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SetConsoleCtrlHandler function

Adds or removes an application-defined HandlerRoutine function from the list of handler functions for the calling process.

If no handler function is specified, the function sets an inheritable attribute that determines whether the calling process ignores CTRL+C signals.

Syntax


BOOL WINAPI SetConsoleCtrlHandler(
  _In_opt_  PHANDLER_ROUTINE HandlerRoutine,
  _In_      BOOL Add
);

Parameters

HandlerRoutine [in, optional]

A pointer to the application-defined HandlerRoutine function to be added or removed. This parameter can be NULL.

Add [in]

If this parameter is TRUE, the handler is added; if it is FALSE, the handler is removed.

If the HandlerRoutine parameter is NULL, a TRUE value causes the calling process to ignore CTRL+C input, and a FALSE value restores normal processing of CTRL+C input. This attribute of ignoring or processing CTRL+C is inherited by child processes.

Return value

If the function succeeds, the return value is nonzero.

If the function fails, the return value is zero. To get extended error information, call GetLastError.

Remarks

This function provides a similar notification for console application and services that WM_QUERYENDSESSION provides for graphical applications with a message pump. You could also use this function from a graphical application, but there is no guarantee it would arrive before the notification from WM_QUERYENDSESSION.

Each console process has its own list of application-defined HandlerRoutine functions that handle CTRL+C and CTRL+BREAK signals. The handler functions also handle signals generated by the system when the user closes the console, logs off, or shuts down the system. Initially, the handler list for each process contains only a default handler function that calls the ExitProcess function. A console process adds or removes additional handler functions by calling the SetConsoleCtrlHandler function, which does not affect the list of handler functions for other processes. When a console process receives any of the control signals, its handler functions are called on a last-registered, first-called basis until one of the handlers returns TRUE. If none of the handlers returns TRUE, the default handler is called.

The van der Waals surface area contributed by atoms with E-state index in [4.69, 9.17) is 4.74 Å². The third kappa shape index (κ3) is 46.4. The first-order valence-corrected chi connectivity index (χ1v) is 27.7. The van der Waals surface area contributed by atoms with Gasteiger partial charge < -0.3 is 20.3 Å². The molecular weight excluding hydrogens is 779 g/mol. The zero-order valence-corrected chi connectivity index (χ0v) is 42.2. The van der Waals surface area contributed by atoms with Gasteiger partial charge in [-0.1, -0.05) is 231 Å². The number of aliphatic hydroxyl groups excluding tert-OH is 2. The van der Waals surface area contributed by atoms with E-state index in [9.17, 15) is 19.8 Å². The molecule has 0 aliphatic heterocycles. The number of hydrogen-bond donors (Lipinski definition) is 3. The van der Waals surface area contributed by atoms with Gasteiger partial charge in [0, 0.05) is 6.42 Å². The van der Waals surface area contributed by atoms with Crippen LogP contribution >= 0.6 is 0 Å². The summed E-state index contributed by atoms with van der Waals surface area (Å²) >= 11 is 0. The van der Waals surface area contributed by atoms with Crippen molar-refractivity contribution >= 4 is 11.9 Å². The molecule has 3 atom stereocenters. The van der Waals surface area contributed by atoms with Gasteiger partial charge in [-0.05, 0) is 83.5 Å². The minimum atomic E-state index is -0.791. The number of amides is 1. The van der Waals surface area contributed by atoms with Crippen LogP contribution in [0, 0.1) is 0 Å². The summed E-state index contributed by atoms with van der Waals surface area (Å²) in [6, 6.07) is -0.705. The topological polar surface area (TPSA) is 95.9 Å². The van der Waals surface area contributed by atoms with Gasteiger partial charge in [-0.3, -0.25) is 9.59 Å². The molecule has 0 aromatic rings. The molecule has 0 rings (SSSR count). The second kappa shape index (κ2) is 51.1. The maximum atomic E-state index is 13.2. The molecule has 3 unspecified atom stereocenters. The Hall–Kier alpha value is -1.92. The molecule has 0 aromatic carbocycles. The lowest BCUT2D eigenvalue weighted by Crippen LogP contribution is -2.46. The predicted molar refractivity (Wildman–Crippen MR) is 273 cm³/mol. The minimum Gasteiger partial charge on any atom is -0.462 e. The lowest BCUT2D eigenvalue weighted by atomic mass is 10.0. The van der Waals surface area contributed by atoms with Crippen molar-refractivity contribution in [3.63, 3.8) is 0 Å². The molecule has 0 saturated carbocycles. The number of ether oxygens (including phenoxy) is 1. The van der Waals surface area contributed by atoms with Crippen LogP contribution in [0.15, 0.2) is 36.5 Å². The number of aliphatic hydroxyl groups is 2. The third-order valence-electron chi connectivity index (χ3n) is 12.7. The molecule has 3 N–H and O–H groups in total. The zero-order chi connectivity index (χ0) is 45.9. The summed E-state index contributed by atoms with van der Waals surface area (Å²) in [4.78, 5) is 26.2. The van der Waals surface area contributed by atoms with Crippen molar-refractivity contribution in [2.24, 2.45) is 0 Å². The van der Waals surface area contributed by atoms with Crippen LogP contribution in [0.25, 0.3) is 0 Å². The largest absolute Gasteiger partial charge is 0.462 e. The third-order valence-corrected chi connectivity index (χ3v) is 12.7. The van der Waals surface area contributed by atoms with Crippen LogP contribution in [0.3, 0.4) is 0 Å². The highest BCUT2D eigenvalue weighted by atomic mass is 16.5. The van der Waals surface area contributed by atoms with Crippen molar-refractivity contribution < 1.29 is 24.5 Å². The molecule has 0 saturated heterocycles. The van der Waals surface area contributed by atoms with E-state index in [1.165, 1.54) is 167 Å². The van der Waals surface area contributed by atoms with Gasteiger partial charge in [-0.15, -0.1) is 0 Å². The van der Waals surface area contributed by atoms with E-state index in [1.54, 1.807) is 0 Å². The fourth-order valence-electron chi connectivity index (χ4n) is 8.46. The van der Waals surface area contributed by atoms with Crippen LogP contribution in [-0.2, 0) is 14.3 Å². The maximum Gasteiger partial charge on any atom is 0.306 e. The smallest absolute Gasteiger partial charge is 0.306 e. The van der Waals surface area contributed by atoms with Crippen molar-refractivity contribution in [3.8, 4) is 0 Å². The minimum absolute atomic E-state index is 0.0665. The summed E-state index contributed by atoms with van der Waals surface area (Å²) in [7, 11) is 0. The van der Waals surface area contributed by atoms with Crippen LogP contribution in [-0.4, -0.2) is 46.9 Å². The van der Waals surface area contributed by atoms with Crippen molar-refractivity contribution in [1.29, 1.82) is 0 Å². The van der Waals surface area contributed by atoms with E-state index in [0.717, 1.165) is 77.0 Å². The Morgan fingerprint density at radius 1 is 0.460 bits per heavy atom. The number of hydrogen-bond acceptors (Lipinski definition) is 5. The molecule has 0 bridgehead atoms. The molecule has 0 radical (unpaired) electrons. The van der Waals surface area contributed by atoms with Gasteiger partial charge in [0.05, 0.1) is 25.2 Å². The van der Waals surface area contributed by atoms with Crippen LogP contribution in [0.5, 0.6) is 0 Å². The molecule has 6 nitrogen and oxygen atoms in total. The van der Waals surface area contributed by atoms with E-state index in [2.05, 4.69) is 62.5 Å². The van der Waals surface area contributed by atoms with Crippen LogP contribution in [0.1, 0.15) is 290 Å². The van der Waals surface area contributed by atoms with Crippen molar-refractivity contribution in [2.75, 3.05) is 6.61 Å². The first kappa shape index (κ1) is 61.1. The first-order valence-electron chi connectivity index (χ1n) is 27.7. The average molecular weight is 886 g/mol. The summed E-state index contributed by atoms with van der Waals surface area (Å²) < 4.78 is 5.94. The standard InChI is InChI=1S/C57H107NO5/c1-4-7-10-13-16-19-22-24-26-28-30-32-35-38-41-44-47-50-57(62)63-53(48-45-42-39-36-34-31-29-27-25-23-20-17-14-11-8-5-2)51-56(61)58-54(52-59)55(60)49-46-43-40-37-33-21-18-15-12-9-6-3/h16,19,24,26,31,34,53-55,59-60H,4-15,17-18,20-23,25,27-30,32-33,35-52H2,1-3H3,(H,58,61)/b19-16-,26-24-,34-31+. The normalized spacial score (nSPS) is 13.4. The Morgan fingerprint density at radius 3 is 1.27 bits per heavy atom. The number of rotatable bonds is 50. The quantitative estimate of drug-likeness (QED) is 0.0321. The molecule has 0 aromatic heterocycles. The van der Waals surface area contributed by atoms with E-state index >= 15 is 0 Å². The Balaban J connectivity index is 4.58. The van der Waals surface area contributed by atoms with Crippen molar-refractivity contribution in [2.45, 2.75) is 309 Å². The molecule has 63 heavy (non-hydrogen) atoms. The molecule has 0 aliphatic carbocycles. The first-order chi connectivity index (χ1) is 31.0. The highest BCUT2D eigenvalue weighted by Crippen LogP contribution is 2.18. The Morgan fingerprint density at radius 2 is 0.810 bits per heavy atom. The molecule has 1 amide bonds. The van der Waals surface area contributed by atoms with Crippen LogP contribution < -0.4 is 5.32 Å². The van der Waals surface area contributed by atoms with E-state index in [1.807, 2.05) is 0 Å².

For console processes, the CTRL+C and CTRL+BREAK key combinations are typically treated as signals (CTRL_C_EVENT and CTRL_BREAK_EVENT). When a console window with the keyboard focus receives CTRL+C or CTRL+BREAK, the signal is typically passed to all processes sharing that console.

CTRL+BREAK is always treated as a signal, but typical CTRL+C behavior can be changed in three ways that prevent the handler functions from being called:

  • The SetConsoleMode function can disable the ENABLE_PROCESSED_INPUT mode for a console's input buffer, so CTRL+C is reported as keyboard input rather than as a signal.
  • Calling SetConsoleCtrlHandler with the NULL and TRUE arguments causes the calling process to ignore CTRL+C signals. This attribute is inherited by child processes, but it can be enabled or disabled by any process without affecting existing processes.
  • If a console process is being debugged and CTRL+C signals have not been disabled, the system generates a DBG_CONTROL_C exception. This exception is raised only for the benefit of the debugger, and an application should never use an exception handler to deal with it. If the debugger handles the exception, an application will not notice the CTRL+C, with one exception: alertable waits will terminate. If the debugger passes the exception on unhandled, CTRL+C is passed to the console process and treated as a signal, as previously discussed.

A console process can use the GenerateConsoleCtrlEvent function to send a CTRL+C or CTRL+BREAK signal to a console process group.

The system generates CTRL_CLOSE_EVENT, CTRL_LOGOFF_EVENT, and CTRL_SHUTDOWN_EVENT signals when the user closes the console, logs off, or shuts down the system so that the process has an opportunity to clean up before termination. Console functions, or any C run-time functions that call console functions, may not work reliably during processing of any of the three signals mentioned previously. The reason is that some or all of the internal console cleanup routines may have been called before executing the process signal handler.

Examples

For an example, see Registering a Control Handler Function.

Requirements

Minimum supported client

Windows 2000 Professional [desktop apps only]

Minimum supported server

Windows 2000 Server [desktop apps only]

Header

Wincon.h (include Windows.h)

Library

Kernel32.lib

DLL

Kernel32.dll

See also

Console Control Handlers
Console Functions
ExitProcess
GenerateConsoleCtrlEvent
GetConsoleMode
HandlerRoutine
SetConsoleMode

 

 

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